Māori seats explained
25 Nov 2020, 12:16 PM
Northland Regional Council (NRC) Chair Penny Smart is keen to set the record straight on the role those elected to the local body via dedicated Māori seats will play.
Councillors last month (October) agreed to formally introduce Māori seats from the 2022 local body elections guaranteeing Māori a voice around the council table in a move seen as an important expression of the NRC’s commitment to tāngata whenua.
The move will bring the council into line with the approach being taken both by central government and an increasing number of other local bodies around New Zealand, including currently three of Northland’s four councils.
Chair Smart says given more than a third of Northland’s population is Māori, the proposed change – which had received considerable media and public attention – will only strengthen the existing Māori/council partnership.
“It will also support and enable council to better reflect Māori values, issues, priorities and aspirations as they relate to council roles and functions and help us better reflect the needs and aspirations of our entire community.”
However, Chair Smart says there appears to be confusion in some quarters as to the role those elected via Māori constituencies would have.
“Councillors are elected to represent all Northlanders. Once elected councillors sign an oath to represent all Northlanders and this is reflected in council’s vision ‘Northland Together We Thrive - Ko Te Taitokerau, Ka whai hua tātou’.
“Maori elected to designated Maori seats will sign the same oath as other councillors; at the decision table they will represent and make decisions for the good of all Northlanders, not just tangata whenua.”
“Similarly, all councillors are elected by constituents to make democratic decisions using robust, well-considered information.”
“This means as elected representatives we must all come to the decision table with no pre-determination, willing to listen, contribute to good debate and then support the outcome of the vote.”
Chair Smart says from time-to-time individual councillors will find themselves at odds with a position or decisions the council eventually collectively adopts.
“That’s simply the democratic process at work, however, it’s worth reiterating that once decisions have been made councillors have a duty to support them as part of their collective responsibility.”
She says councillors make many important decisions day-in and day-out as part of their roles. “Councillors have a duty to seek all the facts, listen to all the debate, and then collectively make the decision they feel is best for the region as a whole.”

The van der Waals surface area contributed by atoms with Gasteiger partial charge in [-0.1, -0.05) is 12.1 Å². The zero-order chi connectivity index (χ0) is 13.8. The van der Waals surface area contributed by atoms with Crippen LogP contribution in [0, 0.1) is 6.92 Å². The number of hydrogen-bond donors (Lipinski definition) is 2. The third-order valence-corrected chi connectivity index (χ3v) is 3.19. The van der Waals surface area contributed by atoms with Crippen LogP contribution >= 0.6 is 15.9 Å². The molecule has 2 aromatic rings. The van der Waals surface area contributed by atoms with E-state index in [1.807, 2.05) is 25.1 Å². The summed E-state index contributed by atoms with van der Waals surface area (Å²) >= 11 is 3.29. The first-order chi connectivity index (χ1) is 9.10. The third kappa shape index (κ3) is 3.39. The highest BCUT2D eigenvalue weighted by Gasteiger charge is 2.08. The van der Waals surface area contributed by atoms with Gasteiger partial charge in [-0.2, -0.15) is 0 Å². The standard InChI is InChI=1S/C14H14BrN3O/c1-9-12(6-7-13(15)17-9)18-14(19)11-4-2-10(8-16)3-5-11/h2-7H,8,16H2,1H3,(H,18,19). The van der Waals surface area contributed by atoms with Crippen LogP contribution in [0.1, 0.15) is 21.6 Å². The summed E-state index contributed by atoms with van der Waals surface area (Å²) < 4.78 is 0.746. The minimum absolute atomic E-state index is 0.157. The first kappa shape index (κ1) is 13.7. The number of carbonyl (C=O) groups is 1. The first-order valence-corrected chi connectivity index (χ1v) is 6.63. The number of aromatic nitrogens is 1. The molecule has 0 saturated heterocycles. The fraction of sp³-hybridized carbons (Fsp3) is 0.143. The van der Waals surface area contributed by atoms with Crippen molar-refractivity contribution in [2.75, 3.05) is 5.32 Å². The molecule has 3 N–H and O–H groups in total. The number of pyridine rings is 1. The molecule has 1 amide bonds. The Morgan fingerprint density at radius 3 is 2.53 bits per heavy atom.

Legally five percent of electors (just over 6000 people) have the right to demand a poll on the regional council’s intention to create Māori constituencies.
Chair Smart says while a demand for a poll is currently being sought by some in the community, there is an important difference between community consultation and a poll.
“The two are not the same thing. Polls are a simple ‘yes’ or ‘no’ vote with no consultation and in the case of Māori representation, a poll is binding, which means that council has to abide by the result for the next two electoral cycles (six years).”
Polls were not cheap and if required, would cost ratepayers about $240,000.
When that was added to the roughly $80,000 it would cost for a byelection to replace former Whangarei-based councillor John Bain – who resigned in protest over the Māori representation issue – the combined total was equivalent to a one percent rates increase.
As far as meeting the salaries of those elected to represent Maori constituencies, Chair Smart says remuneration for councillors comes from a fixed pool of money independently decided upon by central government’s Remuneration Authority.
“Regardless of the number of councillors the total pool amount does not change, meaning that there would be no extra remuneration expense to ratepayers if Maori constituency seats are established.” (The NRC currently has nine councillor positions, but if the number of councillors goes up as a result of Maori seats, all councillors will be paid less.)
Lastly, Chair Smart says regardless of which electoral roll a person is on they are only able to cast one vote at local body election time.
“If Māori are enrolled and vote on the Māori roll, they cannot also enrol and vote via the general roll. One person equals one vote.”
Chair Smart says setting up Māori constituencies would also require a review of the council’s overall representation arrangements, which covers the number of councillors overall, existing constituency names and boundaries.
If opponents of the move were unable to secure the roughly 6000 signatures required from Northland’s 120,500 electors to force a poll, the council would then develop an Initial Representation Proposal setting out the proposed new constituencies, names and boundaries by 31 August 2021.
“This would be followed by a period of formal consultation, including the opportunity for public submissions.”
There would be a further objections/appeals period before a final determination would be made by the Local Government Commission by early April in 2022.
That determination would then apply to both the October 2022 and 2025 Northland Regional Council elections.